Thousands are without power and crews are working with authorities to clean up, as the D.C. metro area recovers Thursday from the mess that late-night thunderstorms left behind.

Pepco reported that 2,543 customers were out of power Thursday afternoon; 2,137 of them were in Prince George’s County. Bob Hainey, a spokesman for the utility company, said crews were working to “get everyone back on as quickly and as safely as possible.” At the peak of the storm, about 22,000 Pepco customers were without power Wednesday night.

Dominion Virginia Power officials said winds as high as 77 mph broke poles in the Woodbridge area and pulled down wires in several others. More than 20,000 Dominion customers lost power; as of Thursday afternoon 2,439 remained in the dark.

Chuck Penn, a Dominion spokesman who traveled to Alexandria Thursday morning to survey the problems, said that 47 trucks had been deployed to the area to deal with the heavy damage. Penn said the company aimed to restore power for all customers by 11 p.m. Thursday.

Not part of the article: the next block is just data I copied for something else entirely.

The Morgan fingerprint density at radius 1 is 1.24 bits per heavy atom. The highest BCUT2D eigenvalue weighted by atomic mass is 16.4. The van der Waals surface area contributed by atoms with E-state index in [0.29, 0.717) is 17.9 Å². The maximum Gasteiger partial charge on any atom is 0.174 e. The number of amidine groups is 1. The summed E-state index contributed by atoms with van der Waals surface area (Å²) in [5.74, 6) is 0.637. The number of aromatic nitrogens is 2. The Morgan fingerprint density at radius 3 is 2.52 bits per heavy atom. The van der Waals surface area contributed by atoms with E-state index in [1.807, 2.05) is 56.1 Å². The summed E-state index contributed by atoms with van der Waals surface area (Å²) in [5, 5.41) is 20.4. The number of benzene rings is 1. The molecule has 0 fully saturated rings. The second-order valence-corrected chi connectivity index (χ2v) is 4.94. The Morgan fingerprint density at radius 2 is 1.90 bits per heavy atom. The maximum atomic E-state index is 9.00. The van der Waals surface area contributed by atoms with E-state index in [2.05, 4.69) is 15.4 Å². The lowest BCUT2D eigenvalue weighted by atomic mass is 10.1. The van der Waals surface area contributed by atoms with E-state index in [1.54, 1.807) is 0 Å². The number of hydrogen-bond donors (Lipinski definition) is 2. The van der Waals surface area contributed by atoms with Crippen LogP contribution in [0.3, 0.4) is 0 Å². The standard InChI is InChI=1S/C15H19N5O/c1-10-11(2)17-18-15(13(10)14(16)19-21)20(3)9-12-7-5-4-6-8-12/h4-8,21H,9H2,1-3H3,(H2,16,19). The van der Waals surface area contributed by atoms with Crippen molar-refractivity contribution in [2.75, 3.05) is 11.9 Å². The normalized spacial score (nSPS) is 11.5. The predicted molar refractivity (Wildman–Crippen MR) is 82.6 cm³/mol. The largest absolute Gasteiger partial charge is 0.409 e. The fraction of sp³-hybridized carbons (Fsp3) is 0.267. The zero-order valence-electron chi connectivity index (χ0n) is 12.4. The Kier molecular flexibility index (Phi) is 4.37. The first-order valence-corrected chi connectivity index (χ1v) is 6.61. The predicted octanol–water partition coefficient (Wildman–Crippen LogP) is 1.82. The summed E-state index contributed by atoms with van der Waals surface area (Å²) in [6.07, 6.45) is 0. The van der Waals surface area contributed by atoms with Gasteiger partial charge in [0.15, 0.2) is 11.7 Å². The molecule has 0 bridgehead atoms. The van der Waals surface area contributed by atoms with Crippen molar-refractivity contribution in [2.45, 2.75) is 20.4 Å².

The pocket of storms and downed trees left more than 600 homes in the southern Manassas area without power, said Priscilla Knight, a spokeswoman for NOVEC. By Thursday afternoon, all but four homes had seen their power come back.

Utility poles weren’t the only thing the thunderstorms toppled in the metro area.

U.S. Park Police closed a section of the George Washington Memorial Parkway at Belle View Boulevard in Alexandria to clear several downed trees. It reopened by 1:40 p.m.

Capital Weather Gang said tropical air could spawn more thunderstorms later Thursday, but skies should be clear Friday.

A spokeswoman for BG&E, which had less than five outages in Montgomery County and 430 in Prince George’s County Thursday, said area residents should prepare for more possible outages.